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Air filtration devices and water damage claims.

Byline: Robert Pakrul

Forty-three years in the disaster restoration industry provides a long-range perspective when it comes to handling water damage claims. The decision to commit to following the ASNI/Institute of Inspection Cleaning & Restoration Certification (IICRC) S500 standard for water damage restoration included a learning curve that occurs when one implements changes to an otherwise loosely followed protocol or nonexistent standard of care. Adjusters unfamiliar with the standard began objecting to many parts of the protocol, until they learned how it protected their policyholders in the longrun.

Most restorative drying projects require demolition, and the use of air filtration devices (AFDs -- i.e., air scrubbers, HEPA filtration devices and negative air machines), a practice strongly recommended in the S500. This practice led to an investigation into some of the more frequently disturbed materials found in the typical residential dry out to help justify the placement of AFDs if needed, since the protection of the homeowner, insurance professionals, our staff and others entering the structure was paramount.

Water loss categories

Air filtration should be a part of all dry outs regardless of the category of loss. The S500 identifies three categories of water:

Category 1 Water -- Water that is clean at the releasing source and does not pose a hazard if consumed by humans. Category 1 water may become progressively contaminated as it mixes with soils on or within floor coverings or building assemblies (walls, decking, subflooring). Time and temperature, which promote the growth and amplification of microorganisms in water can cause Category 1 water to degrade. E.g., burst water pipes.

Category 2 Water -- This begins with some degree of contamination and could cause sickness or discomfort if consumed by humans. As with Category 1 water, time and temperature can cause Category 2 water to become progressively more contaminated.

Category 3 Water -- This water is highly contaminated and could cause death or serious illness if ingested by humans. Examples include: sewage, rising flood water from rivers and streams, and ground surface water flowing horizontally into homes.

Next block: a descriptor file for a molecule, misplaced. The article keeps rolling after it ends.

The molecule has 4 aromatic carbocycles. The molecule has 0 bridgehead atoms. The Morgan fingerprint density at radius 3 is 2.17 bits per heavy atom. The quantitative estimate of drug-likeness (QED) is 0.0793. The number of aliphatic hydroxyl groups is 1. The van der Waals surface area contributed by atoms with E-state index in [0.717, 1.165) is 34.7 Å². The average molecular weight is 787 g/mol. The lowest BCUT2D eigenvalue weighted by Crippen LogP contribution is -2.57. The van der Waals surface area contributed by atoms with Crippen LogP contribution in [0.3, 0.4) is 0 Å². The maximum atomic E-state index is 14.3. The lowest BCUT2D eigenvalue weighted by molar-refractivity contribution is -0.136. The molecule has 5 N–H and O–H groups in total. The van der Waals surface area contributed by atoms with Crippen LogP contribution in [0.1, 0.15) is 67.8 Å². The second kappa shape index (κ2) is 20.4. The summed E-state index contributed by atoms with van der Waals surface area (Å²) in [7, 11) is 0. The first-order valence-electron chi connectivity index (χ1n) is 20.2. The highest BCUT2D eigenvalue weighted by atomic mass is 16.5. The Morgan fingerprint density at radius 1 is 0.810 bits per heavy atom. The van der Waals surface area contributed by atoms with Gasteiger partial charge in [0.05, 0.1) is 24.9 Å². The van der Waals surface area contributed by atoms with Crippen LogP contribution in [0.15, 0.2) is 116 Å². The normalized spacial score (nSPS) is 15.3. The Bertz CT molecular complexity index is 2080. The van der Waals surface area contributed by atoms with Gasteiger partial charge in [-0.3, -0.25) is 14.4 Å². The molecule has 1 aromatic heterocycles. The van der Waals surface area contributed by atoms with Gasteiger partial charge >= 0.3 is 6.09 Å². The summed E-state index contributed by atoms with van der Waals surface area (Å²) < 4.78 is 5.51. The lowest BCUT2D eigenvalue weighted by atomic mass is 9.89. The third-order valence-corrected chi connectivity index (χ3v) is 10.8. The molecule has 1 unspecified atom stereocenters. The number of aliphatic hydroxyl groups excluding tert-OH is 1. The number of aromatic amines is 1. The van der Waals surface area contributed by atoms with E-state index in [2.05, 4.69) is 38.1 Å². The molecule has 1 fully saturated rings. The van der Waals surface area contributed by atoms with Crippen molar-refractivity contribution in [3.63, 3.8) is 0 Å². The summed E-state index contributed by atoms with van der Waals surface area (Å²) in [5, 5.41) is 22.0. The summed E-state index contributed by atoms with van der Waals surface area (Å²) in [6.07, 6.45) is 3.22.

Related: 5 tips for claims pros inventorying water-damaged sites

Damaged ceiling tiles, different types of flooring and interior finishes can pose a danger to owners and workers, and require the use of an air filtration device to remove contaminants from the air. (Photo: American Technologies, Inc.)

Are AFDs needed?

Early on in our metamorphosis to follow the S500, an adjuster called to say placing AFDs was unnecessary on a job because our competitors were spraying anti-microbial products. After explaining that there were more risks and very little gained by using an anti-microbial on a Category 1 dry out, he did some research and eventually became an ardent supporter of our methodology.

In addition to persons with chemical sensitivities and other liability factors that accompany the use of anti-microbials, there are several states that require pest control licenses to apply these products on water restoration projects. In the state of Tennessee, using these products requires inspection, testing, bonding and insurance to comply with regulations for the Tennessee Dept. of Agriculture. Since most homeowners occupy their property during these situations, it is prudent to consider some form of air filtration to provide a healthier environment.